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Banyan Tree: How a local hospitality firm became the first Asian brand to crack Cuba


In January 2017, Banyan Tree Hotels & Resorts opened the doors to its first hotel – the Dhawa Cayo Santa Maria – in Cuba, a country long considered a forbidden gem for travellers all over the world. This also marked the first significant foray of a Singaporean as well as Asian brand into Cuba.

The hotel, a first of several Banyan Tree properties scheduled to open in Cuba in the coming years, is the inaugural establishment under the new Dhawa brand, a line of hotels catered for younger, hipper and design-savvy patrons.

Mr Ho Kwon Ping, Banyan Tree’s executive chairman, said the opening of the Dhawa Cayo Santa Maria in Cuba is a culmination of years of planning and anticipation. “We made the decision long ago to enter Cuba. It’s exotic, has beautiful beaches, and it has the size that a lot of Caribbean countries do not have,” he shared.

The company, which opened its first property in Thailand in 1994, has long identified Cuba as a potential market. It currently operates more than 40 hotels and resorts worldwide.

But Cuba was a tough market to crack, where the economy has been largely driven by state-owned enterprise. The opening came in 2015 when the United States re-established diplomatic ties with Cuba, and interest in the communist nation boomed, with tourists from America heading there for the first time since the 1960s.

Mr Ho credited efforts to cultivate good relationships with Cuba to IE Singapore (now Enterprise Singapore¹). Many doors and networks were established in the Caribbean country as a result.

“The Cubans appreciate government-to-government relationships, and Singapore and Cuba have always had good relations”, added Mr Ho.

As a government agency, IE assisted Banyan Tree to get a foot firmly in the door. Together with Mrs Mary Seet-Cheng, Singapore’s first ambassador to Cuba, the agency introduced the company to relevant Cuban contacts, facilitated key relationships and suggested viable projects.

These efforts eventually amounted to a partnership between Banyan Tree and the state-owned Gaviota Tourism Group, with Banyan Tree securing a 10-year management contract for four properties in Cuba.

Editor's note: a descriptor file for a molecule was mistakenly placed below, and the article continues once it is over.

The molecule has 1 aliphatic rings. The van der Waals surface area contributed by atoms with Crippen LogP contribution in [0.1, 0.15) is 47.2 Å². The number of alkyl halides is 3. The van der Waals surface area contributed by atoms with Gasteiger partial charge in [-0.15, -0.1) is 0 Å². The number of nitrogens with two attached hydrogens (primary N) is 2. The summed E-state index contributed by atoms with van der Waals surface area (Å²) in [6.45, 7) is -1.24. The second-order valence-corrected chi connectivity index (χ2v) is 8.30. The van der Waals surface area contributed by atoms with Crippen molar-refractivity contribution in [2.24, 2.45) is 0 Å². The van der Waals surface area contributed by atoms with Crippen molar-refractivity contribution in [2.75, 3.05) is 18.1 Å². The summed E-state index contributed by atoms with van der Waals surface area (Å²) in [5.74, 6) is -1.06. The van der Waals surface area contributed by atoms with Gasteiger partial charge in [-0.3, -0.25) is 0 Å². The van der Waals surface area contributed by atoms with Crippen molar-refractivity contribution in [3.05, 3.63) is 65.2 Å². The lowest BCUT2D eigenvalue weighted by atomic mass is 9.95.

An Angsana-branded resort is scheduled to open in 2018, followed by two more properties, an Angsana and a Banyan Tree, in the picturesque resort town of Varadero.

Mr Ho said that IE has been a “very powerful” partner of Banyan Tree’s in recent years. “In China, for example, where we now have 15 hotels, IE helped facilitate relationships,” he noted.

During IE Singapore’s Latin Asian Business Forum in 2015, the company held a media conference to announce its Cuban plans. Dignitaries including Mrs Seet-Cheng and Mr Roberto Dominguez, the Cuban Ambassador to Singapore, attended the forum, as did several Latin American journalists.

“With the keen coordination efforts from the IE Singapore team, the media conference was a success,” a Banyan Tree spokesman said.

In early 2017, IE and the Singapore Business Federation spearheaded Singapore’s first ever business mission to Havana, Cuba. Fourteen companies from the tourism, infrastructure, ICT and general trading sectors took part in the mission, which saw the signing of three memorandum of understanding (MOUs) on information exchange, trade and investment facilitation and technical cooperation.

“The partnerships formed at this inaugural Singapore business mission to Cuba mark a significant milestone in ties between Cuba and Singapore, and demonstrate the strong interest of Singapore businesses in Cuba,” Banyan Tree’s Mr Ho, who was appointed mission leader of delegation, said in June 2016. “We are excited about many areas of potential collaborations, and look forward to further deepening the friendship between our business communities.”

Mr Ho said he foresees many potential opportunities for Singapore firms in Cuba. “Tourism is the immediate thought, of course. Cuba is going to be very competitive in tourism,” he said. “But there are other obvious industries too, like rum and cigars. There are also opportunities to reinvigorate the agricultural industry.

“We knew the impasse in Cuba could not last,” Mr Ho added. “And now, here we are. A lot of flights are already going into Cuba. It’s going to be a flood pretty soon.”

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